Abstract/Details

Race and immigrant stratification in the United States

Dodoo, Francis.  University of Pennsylvania. ProQuest Dissertations Publishing, 1988. 8908325.

Abstract (summary)

The socioeconomic status of immigrants has been a topic of intense debate which has transcended the academic arena into the political sphere of the United States, resulting in changing immigration laws which reflect the current thought as to the impact of immigration on the socioeconomic fabric of the country. There is very scanty information on the situation of black immigrants in the United States. Understanding the assimilation of these migrants should enable comprehension of their impact on the country. This study investigates the earnings determination process of the black immigrants to the United States, in an attempt to explain differential earnings between these migrants and their native born counterparts. Data from the 1980 U.S. Census of Population is employed in a multiple regression format to analyze the observed earnings differentials. The model combines human capital and segmented labor market frameworks. The findings are that black immigrants do not assimilate too well in the United States; earnings differences between the black immigrants and other groups are mostly a result of discrimination, generally on the basis of race, not immigrant status. Between the various black immigrant groups, discrimination is seen as being on the basis of nativity. Thirty-six percent of the earnings difference between native whites and immigrant blacks is found to be a result of racial discrimination.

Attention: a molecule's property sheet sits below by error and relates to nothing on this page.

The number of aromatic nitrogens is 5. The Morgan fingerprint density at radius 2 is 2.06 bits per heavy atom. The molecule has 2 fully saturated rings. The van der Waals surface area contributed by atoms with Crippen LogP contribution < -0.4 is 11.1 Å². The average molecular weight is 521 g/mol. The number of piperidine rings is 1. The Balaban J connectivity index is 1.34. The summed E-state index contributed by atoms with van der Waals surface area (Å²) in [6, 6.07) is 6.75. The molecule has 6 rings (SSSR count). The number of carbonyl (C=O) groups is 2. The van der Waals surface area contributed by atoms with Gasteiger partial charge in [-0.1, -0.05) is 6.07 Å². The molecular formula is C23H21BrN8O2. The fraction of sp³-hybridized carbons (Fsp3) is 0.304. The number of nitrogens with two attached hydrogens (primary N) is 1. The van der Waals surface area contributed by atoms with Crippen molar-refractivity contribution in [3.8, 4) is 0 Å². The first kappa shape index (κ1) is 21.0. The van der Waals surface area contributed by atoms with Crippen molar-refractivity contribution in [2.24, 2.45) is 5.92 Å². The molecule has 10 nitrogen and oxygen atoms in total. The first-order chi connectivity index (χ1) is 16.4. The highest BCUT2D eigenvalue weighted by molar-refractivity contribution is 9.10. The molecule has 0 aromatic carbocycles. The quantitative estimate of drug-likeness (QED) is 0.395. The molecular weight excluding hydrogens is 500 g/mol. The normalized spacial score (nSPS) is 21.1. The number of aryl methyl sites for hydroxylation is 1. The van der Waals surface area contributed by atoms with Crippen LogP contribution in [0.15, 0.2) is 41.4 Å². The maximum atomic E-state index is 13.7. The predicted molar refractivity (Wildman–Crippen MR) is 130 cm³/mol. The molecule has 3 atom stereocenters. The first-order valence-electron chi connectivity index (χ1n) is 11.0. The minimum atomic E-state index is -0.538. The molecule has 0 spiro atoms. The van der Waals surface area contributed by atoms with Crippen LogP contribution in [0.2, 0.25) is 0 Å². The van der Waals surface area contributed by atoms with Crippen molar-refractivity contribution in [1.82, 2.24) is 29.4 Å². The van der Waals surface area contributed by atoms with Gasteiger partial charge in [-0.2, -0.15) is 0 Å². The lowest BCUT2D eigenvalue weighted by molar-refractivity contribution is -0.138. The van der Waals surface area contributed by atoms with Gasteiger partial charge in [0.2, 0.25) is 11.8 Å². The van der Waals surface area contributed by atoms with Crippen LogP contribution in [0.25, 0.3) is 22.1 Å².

Indexing (details)


Subject
Demographics;
Minority & ethnic groups;
Sociology;
African Americans;
Ethnic studies
Classification
0938: Demography
0631: Ethnic studies
0325: Black studies
Identifier / keyword
Social sciences
Title
Race and immigrant stratification in the United States
Author
Dodoo, Francis
Number of pages
154
Degree date
1988
School code
0175
Source
DAI-A 50/01, Dissertation Abstracts International
Place of publication
Ann Arbor
Country of publication
United States
Advisor
Massey, Douglas S.
University/institution
University of Pennsylvania
University location
United States -- Pennsylvania
Degree
Ph.D.
Source type
Dissertation or Thesis
Language
English
Document type
Dissertation/Thesis
Dissertation/thesis number
8908325
ProQuest document ID
303720264
Copyright
Database copyright ProQuest LLC; ProQuest does not claim copyright in the individual underlying works.
Document URL
https://www.proquest.com/docview/303720264